When the five Kilpatrick brothers from Scotland called it quits helping build railroads that were pushing westward through Idaho, they settled in picturesque flatlands that some 120 years later are flourishing ranchlands and farms managed by their descendants, the Purdy family.
Today, the center of this flourishing agricultural spread covering thousands of acres is Picabo, little more than a spot in the road to somewhere else on east-west U.S. Highway 20 some 45 minutes drive from Ketchum.
But the snapshot image of a sleepy burg is deceiving.
Now, with about 50 residents, Picabo is in the final stages of being replatted to allow several dozen new homes. In time, it might become known as one of Blaine County's most desirable new exurban areas—tranquil and remote from the bustle of the Wood River Valley's larger communities, but convenient enough to the shopping areas of Bellevue and Hailey and even Twin Falls.
Presiding over the careful development of new residential lots is Nick Purdy, 66, whose reputation as a cattleman and farmer as well as planning and zoning visionary in Blaine County in the 1970s extends far beyond Picabo.
Purdy has spent more than $100,000 and several years guiding his plans through the bureaucratic labyrinth to revise and modernize plats originally drawn up in the 1800s by his forbears. Purdy is more devoted to quality in the future of Picabo than quantity in growth. Purdy foresees a total population in time of just under 200 people.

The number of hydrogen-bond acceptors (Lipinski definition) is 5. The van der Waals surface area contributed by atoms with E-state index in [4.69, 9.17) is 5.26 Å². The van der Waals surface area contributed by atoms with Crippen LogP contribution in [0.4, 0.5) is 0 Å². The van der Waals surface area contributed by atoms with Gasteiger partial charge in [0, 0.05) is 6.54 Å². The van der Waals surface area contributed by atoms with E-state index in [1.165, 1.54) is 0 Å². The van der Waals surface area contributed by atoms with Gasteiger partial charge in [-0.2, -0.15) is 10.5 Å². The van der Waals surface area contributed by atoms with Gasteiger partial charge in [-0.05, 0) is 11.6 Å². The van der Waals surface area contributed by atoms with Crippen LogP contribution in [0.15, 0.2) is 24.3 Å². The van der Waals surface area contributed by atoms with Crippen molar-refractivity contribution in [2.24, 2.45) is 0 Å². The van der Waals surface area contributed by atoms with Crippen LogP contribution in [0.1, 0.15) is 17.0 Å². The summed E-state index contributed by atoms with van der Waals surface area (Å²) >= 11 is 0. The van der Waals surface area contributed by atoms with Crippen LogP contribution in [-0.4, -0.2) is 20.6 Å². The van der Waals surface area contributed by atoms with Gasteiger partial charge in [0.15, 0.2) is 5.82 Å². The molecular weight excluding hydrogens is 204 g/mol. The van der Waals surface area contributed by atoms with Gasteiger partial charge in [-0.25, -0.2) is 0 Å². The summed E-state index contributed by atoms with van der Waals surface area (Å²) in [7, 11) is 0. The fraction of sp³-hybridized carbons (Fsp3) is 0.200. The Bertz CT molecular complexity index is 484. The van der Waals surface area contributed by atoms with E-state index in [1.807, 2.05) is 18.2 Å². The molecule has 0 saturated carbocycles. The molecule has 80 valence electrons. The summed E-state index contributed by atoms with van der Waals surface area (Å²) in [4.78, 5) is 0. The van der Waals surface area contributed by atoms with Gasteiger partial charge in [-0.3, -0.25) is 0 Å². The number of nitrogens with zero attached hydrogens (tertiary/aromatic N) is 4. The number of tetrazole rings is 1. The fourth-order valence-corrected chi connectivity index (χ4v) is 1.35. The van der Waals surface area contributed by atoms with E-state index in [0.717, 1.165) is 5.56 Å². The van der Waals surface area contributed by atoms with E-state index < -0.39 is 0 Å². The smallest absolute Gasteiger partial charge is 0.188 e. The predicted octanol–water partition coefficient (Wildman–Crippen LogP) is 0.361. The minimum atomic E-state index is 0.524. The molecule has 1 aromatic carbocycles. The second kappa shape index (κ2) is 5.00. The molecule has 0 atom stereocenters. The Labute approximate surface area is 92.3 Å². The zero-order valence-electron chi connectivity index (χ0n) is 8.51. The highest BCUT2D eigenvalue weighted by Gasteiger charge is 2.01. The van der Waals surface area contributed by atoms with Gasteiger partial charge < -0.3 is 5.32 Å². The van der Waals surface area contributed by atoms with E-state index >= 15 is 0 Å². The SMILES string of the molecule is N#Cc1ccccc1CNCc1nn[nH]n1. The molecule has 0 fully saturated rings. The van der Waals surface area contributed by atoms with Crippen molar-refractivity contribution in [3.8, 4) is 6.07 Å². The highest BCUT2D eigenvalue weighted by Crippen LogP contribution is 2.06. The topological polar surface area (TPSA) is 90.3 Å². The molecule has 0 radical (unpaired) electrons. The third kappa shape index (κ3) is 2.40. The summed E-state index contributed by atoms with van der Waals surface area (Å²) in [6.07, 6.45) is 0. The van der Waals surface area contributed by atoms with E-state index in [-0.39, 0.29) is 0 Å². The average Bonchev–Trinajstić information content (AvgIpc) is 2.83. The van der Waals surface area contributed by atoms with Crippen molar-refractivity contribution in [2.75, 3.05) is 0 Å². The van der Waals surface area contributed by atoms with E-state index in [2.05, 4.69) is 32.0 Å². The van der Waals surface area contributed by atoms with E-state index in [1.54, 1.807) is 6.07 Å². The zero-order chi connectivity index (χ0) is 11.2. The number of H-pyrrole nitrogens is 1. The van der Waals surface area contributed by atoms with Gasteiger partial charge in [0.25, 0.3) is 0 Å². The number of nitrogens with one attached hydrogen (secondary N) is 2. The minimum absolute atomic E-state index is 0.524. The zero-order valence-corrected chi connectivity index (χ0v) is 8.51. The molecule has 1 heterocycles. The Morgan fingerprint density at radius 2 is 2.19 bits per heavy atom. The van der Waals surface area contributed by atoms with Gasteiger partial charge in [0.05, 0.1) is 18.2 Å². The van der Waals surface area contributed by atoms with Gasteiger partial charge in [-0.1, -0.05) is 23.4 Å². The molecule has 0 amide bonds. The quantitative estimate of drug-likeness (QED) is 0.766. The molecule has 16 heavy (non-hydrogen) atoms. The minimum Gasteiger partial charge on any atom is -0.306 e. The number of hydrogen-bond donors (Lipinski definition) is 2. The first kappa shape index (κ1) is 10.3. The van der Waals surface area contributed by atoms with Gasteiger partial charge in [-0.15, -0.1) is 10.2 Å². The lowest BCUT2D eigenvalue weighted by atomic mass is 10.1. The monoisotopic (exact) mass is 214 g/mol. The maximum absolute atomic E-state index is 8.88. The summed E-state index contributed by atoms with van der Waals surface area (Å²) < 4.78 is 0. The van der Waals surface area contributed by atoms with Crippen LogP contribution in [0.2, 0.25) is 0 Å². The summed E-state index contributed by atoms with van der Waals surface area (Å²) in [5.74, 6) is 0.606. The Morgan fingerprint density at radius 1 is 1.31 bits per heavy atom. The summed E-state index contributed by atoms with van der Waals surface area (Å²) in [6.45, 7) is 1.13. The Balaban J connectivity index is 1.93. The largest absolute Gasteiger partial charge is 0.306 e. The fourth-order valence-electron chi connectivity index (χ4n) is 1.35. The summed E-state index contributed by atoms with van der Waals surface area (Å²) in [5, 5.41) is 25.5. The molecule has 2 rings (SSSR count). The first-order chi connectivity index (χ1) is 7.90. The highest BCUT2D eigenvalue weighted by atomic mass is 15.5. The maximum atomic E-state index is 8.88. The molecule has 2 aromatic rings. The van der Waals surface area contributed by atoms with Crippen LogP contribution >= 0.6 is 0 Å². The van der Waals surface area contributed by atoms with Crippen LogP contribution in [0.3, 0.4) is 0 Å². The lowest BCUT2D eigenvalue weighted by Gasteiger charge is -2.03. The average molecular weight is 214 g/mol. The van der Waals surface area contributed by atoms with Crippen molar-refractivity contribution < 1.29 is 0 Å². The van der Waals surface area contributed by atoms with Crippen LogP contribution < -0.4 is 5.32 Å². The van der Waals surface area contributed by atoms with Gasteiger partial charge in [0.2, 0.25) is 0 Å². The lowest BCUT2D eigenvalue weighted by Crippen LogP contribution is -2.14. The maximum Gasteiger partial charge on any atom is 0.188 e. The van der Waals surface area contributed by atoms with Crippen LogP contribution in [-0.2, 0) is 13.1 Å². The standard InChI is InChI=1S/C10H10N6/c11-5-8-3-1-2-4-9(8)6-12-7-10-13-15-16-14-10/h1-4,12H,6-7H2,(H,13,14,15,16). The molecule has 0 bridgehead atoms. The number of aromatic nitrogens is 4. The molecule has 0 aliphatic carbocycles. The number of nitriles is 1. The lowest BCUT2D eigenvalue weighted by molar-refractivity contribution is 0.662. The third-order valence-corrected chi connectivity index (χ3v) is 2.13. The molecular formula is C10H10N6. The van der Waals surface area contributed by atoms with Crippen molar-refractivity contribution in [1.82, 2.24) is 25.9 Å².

With 3,000 acres under crops, 600 cows and 3,000 yearlings, leases on several thousand other acres, and convenience, feed and seed stores in the family enterprise, as well as two Boise-based companies that specialize in computerized irrigation and dust control, Purdy might seem adequately occupied.
But, no. His new project—really, a labor love—is to build new habitats and increase the wetlands around world-renowned Silver Creek, the celebrated waterway and conservation area that snakes through his property. The name Picabo is from the Native American, word meaning "shining waters," presumably the result of early inhabitants seeing Silver Creek.
None of the successful Purdy businesses have managed to stifle the quaint, unpretentious family atmosphere of Picabo. Purdy is painfully modest and shy. The most public celebration of the Kilpatrick and Purdy families was last year's publication of a family history, "In The Blood."
Purdy's wife of nearly 50 years, Sharon, manages the convenience store, where people in the area gather for lunch and conversation, and travelers stop to ponder a unique artifacts collection covering the history of the area from the Kilpatrick settlement through more than 100 years.
Nick's father, Bud, a rugged 88-year-old, is out on the ranch and farm lands every day doing his part.
Purdy also boasts another unique feature—a private airport with a 3,000-foot grass runway used by eight aircraft based there, and by transient pilots of small aircraft that land, then taxi to the convenience store's gasoline pumps and refuel before going on their way.
Purdy, a pilot of more than 40 years, hangars his own two planes, a Cessna 210 high-altitude Centurion and a Cherokee 235.